In the last few weeks, I’ve been watching your counterpunching style at work. It seems that you want the campaign to stay positive, but whenever John McCain throws a right cross or a left hook your way, you respond with a punch of your own. “Thou Shalt Not Be Swift-Boated” is the new Democratic mantra. That’s another phrase for “don’t forget to counter every big punch.”

Fair enough. But don’t you see what’s happening? John McCain and his team of slime-peddlers are initiating all the punching. They’re determining (1) precisely when you guys engage and (2) the general topic of the engagement. They always seem to be plotting the next flurry … and you seem content to dance, dance, dance … and counter when called upon to do so. Is that really the way heavyweights fight?

Now please don’t give me a “Muhammad Ali” analogy. Ali was no Ras-I. The Louisville Lip initiated one stinging jab after another. Would you honestly analogize the ads you are running this Olympics as stinging jabs? I see them as the kind of upbeat, friendly ads that are typically run by an incumbent with a big lead. I wish I were confident enough to think that these ads – combined with an occasional counterpunch – will really work.

While we’re on the subject of boxing, I find myself disturbed not merely by your counterpunching style, but by the nature of your counterpunches. They are more like counter-jabs. McCain compared you to Paris Hilton and Britny Spears – all pizzazz and no substance. And then, in an ad that was truly the height of sleaze (because it took certain of your comments out of context in order to fundamentally misrepresent what you were saying) he compared you to Moses. More specifically, he compared you to those pompous asses we all seem to know who think they’re Moses, when in reality they’re merely mindless narcissists … like so many celebrities.

And how did you respond to these ads? I can’t friggen remember. What I can remember is that Paris Hilton saved your bacon by putting on an excellent counterpunching ad in which she essentially compared McCain to Methuselah. She gave us a choice between young and sexy, and aged and cantankerous. By implication, you were included in the former category. Now that was an effective counterpunch!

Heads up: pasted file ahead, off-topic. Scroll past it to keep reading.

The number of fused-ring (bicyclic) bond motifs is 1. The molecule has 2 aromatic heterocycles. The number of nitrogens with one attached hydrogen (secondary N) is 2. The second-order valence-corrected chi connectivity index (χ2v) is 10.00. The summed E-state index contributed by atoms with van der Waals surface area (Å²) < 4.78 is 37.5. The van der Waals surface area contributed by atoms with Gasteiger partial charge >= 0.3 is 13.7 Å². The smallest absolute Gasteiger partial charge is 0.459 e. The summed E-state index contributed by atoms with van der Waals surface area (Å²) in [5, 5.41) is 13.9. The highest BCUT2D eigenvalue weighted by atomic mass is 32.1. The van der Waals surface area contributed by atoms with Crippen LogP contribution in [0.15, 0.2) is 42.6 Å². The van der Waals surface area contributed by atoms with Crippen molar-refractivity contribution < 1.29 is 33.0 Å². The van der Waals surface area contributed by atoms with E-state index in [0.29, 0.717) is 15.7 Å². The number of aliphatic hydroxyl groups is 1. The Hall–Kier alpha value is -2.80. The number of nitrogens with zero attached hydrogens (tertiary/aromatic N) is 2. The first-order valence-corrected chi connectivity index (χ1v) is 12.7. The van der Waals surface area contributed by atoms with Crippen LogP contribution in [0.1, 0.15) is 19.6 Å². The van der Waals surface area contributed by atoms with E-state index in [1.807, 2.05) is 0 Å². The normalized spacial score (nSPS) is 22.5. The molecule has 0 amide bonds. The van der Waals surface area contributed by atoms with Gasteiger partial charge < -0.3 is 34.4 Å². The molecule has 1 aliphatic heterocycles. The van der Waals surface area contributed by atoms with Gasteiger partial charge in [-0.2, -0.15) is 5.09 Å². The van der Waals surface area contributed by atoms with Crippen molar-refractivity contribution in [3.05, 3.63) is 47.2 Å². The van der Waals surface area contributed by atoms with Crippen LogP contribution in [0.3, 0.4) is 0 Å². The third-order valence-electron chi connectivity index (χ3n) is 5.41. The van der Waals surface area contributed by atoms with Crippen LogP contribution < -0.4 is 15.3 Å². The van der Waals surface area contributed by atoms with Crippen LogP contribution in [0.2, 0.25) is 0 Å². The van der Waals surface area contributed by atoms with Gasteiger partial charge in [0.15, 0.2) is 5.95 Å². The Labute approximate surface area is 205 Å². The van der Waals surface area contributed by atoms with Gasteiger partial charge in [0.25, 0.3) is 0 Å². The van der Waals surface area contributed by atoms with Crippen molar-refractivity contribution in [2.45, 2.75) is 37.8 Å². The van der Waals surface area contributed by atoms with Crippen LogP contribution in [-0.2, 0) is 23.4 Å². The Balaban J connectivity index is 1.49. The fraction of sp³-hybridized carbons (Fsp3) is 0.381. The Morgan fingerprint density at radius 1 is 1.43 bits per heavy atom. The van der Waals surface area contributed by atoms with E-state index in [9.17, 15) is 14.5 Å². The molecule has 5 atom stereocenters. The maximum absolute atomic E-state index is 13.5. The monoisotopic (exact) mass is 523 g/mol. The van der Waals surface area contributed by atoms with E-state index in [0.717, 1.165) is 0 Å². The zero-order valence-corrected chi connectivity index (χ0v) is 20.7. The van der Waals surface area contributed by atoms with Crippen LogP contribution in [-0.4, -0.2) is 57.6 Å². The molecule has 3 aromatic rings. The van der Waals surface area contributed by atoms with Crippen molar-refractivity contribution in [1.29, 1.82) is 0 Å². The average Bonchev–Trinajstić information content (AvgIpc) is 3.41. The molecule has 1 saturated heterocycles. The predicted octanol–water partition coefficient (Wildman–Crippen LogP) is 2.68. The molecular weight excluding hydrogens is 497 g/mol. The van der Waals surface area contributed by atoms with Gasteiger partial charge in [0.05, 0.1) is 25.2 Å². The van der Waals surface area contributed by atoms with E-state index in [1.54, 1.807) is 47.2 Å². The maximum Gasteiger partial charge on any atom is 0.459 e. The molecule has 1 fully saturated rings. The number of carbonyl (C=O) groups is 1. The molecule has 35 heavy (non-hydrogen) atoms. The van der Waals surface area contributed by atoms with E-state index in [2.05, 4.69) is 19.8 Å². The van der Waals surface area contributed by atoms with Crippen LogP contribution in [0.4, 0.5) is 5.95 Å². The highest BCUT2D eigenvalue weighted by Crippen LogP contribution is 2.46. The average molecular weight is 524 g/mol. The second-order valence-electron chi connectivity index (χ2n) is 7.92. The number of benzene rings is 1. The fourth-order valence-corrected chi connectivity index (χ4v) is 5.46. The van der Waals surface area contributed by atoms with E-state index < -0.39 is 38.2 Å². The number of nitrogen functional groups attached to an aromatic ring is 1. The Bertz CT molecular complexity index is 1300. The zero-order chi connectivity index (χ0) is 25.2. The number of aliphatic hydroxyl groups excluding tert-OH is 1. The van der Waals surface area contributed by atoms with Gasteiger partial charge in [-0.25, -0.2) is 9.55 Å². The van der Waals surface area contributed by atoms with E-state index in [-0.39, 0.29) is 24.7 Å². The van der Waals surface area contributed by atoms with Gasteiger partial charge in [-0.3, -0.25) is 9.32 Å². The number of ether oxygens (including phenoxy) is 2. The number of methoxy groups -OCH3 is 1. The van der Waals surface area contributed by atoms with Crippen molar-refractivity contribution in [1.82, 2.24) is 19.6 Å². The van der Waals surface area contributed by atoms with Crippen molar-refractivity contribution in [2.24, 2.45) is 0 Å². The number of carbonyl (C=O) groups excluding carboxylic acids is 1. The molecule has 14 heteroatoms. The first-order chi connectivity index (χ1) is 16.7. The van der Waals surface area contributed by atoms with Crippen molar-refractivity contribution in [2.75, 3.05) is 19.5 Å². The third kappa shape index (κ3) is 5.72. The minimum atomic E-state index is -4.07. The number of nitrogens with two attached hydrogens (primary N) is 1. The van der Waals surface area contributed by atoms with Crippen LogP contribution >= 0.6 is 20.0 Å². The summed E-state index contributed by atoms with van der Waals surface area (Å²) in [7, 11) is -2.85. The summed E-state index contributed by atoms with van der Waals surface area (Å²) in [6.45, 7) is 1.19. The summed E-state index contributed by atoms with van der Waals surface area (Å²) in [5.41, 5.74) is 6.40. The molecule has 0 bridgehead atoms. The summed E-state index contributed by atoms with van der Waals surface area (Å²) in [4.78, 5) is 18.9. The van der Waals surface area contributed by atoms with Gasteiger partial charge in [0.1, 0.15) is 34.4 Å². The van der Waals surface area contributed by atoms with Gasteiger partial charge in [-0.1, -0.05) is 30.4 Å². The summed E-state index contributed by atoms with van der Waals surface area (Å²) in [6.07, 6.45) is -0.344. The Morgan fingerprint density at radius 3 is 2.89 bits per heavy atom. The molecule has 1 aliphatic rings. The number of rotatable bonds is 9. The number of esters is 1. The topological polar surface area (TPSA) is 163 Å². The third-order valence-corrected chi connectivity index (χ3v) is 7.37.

So many of fellow Democrats are expecting a clear victory this November based on your track record in defeating Hillary. But when you think about it, once Hillary went negative, you didn’t really defeat her. Returning to the football context, you took a big lead in points (i.e., delegates) into the fourth quarter, and ran out the clock. I won’t second guess that strategy – it did earn you the nomination – but it’s hardly a demonstration that you’re able to defeat a relentlessly negative campaign. And, in fact, the “running out the clock” strategy may well have backfired, but the strategy always yields a close outcome – close enough, in your case, that you feel obliged to turn what should have been your convention into what is shaping up as a Clinton Nostalgia event.

As a guy who has backed you from the start, that prospect makes me wince. And yet, once again, I can’t criticize your decision to hand the mike to Hillary … and Chelsea … and Bill, all the while allowing the delegates to vote for Hillary in droves. Why? Because apparently, you still haven’t sealed the deal with her supporters.

All of this leads me to believe that you still have some work to do. In other words, this might not be the time to put the car in cruise control just yet. You might have a lead in points, and a huge talent advantage, but the score is close and the game is early. To win it, you still have to take some chances. You still have to throw some punches.

But when should you punch? And how? Those are the questions. I’ll answer the second first.

Your goal should be to turn this into an election about two people, not just a referendum on yourself. One of the reasons why you’re having so much trouble with the Hillary supporters is that they don’t seem to fear a McCain Presidency. They are anything but desperate about getting you elected. That’s because nobody on your side has bothered to mock and ridicule him, whereas he has made mockery of you the centerpiece of his campaign.

There are so many ways to mock McCain, you just have to choose between an embarrassment of riches. First, you have the man’s war mongering. McCain was a leading cheerleader for a “war of choice” that has turned into a disaster of epic proportions. He has spoken of this war like a crazed child playing a video game -- “I want to win, WIN, WIN!” The idea of him following Osama Bin Laden into the gates of Hell is comical, given that the war he has supported in Iraq has made it impossible to capture Bin Laden in the war we should have waged in Afghanistan.